Coronavirus: Hong Kong resumes hamster imports a year after ban and mass culling over Covid transmission fears

  • Agriculture, Fisheries and Conservation Department confirms in statement it is preparing to resume commercial import of the small mammals in mid-January
  • Authorities will test the pets before putting them on sale

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More than 2,000 hamsters were culled in Hong Kong due to fears over coronavirus. Photo: Nora Tam

Hong Kong is lifting an import ban on hamsters around mid-January, nearly one year after more than 2,000 of the small mammals were culled in an attempt to contain animal-to-human transmission of the coronavirus.

The Agriculture, Fisheries and Conservation Department confirmed in a statement on Wednesday it was preparing to resume commercial import of the pets this month.

“Our staff will arrange to collect samples from hamsters and other small mammals for Covid-19 testing. They can only be sold if the test results are negative,” the department said, assuring it will maintain communication with industry members.

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Pet trade representatives recently called for resumption of hamster imports. On Tuesday, Professor Leo Poon Lit-man of the University of Hong Kong told a radio programme that testing the hamsters before putting them on sale could ensure they were free from the coronavirus as it remained unclear how the Omicron variant might change if it circulated among the small mammals.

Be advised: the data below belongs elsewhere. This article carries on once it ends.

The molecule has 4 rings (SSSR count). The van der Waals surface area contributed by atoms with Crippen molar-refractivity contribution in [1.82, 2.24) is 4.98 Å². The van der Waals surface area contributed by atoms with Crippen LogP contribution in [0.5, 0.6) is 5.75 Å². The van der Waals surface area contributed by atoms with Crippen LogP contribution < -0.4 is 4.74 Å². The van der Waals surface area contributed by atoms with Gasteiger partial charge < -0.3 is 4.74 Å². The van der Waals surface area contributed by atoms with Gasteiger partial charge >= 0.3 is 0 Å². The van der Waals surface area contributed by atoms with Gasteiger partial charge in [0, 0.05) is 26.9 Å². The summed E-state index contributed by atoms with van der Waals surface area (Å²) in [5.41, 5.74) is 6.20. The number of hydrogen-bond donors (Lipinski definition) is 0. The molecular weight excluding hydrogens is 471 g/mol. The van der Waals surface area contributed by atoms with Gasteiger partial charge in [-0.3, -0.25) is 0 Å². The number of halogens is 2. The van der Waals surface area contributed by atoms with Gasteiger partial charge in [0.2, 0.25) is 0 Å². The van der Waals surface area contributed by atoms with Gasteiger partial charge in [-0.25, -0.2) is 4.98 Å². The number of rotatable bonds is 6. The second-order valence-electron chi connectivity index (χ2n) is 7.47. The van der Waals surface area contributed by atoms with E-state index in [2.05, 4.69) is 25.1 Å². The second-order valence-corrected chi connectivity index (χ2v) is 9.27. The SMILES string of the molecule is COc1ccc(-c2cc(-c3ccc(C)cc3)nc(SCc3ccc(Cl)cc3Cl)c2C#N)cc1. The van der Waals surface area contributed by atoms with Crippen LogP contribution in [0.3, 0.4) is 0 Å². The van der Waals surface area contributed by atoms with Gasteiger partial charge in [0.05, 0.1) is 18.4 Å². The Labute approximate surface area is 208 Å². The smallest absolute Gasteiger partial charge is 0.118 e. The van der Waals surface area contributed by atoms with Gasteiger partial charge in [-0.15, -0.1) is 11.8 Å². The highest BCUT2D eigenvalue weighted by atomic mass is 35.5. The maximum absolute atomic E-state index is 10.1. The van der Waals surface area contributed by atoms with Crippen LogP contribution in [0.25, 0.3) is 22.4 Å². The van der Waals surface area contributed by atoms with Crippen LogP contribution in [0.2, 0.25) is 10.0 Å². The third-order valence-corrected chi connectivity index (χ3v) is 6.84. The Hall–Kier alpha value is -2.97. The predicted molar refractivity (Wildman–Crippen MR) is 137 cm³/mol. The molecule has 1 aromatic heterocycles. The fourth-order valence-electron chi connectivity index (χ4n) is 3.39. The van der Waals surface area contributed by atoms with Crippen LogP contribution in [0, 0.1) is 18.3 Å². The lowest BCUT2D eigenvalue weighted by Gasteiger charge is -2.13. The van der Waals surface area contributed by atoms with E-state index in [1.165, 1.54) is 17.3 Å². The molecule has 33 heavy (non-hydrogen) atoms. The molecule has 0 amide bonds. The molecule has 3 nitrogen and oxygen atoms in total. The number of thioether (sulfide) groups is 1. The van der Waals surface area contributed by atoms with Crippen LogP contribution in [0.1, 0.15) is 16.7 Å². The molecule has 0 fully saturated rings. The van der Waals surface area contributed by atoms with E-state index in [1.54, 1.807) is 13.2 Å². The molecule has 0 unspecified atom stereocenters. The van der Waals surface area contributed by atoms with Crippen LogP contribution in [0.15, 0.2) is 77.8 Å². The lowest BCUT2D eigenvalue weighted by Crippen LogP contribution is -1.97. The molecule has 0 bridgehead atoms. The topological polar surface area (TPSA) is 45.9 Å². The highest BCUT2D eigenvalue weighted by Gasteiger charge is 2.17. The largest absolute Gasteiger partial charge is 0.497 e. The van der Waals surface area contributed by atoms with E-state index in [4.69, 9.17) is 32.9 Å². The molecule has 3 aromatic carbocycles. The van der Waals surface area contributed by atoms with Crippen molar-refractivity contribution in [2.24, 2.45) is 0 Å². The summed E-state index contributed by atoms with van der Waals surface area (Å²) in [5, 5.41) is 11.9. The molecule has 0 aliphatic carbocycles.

More than 2,300 hamsters, including over 100 surrendered by pet owners, had been culled since last January as a precaution against animal-to-human transmission of the coronavirus, according to the department.

The move came after a pet shop employee, a customer and her husband tested positive for the Delta subvariant at a time when Omicron was the dominant strain.

Government staff investigate Covid transmissions from hamsters at a pet shop in January 2021. Photo: Edmond So

Hamsters in the pet shop had tested positive for Covid-19, and a scientific study led by Poon later also proved Syrian hamsters could be a secondary reservoir for the coronavirus.

The mass culling sparked a public outcry, with health experts telling the media they had received threats for openly supporting the government decision.

The department said earlier this week a consultant study was under way to assess risks associated with imported hamsters and Covid-19, and a preliminary result was expected only by the second quarter this year.

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The department’s statement on Wednesday did not mention the study.

Retail sector legislator Shiu Ka-fai on Wednesday welcomed the government decision as he hoped the return of hamsters at pet shops would help the trade recover as soon as possible.

Hong Kong has resumed import of other small mammals since last May with the exception of hamsters, according to the department.

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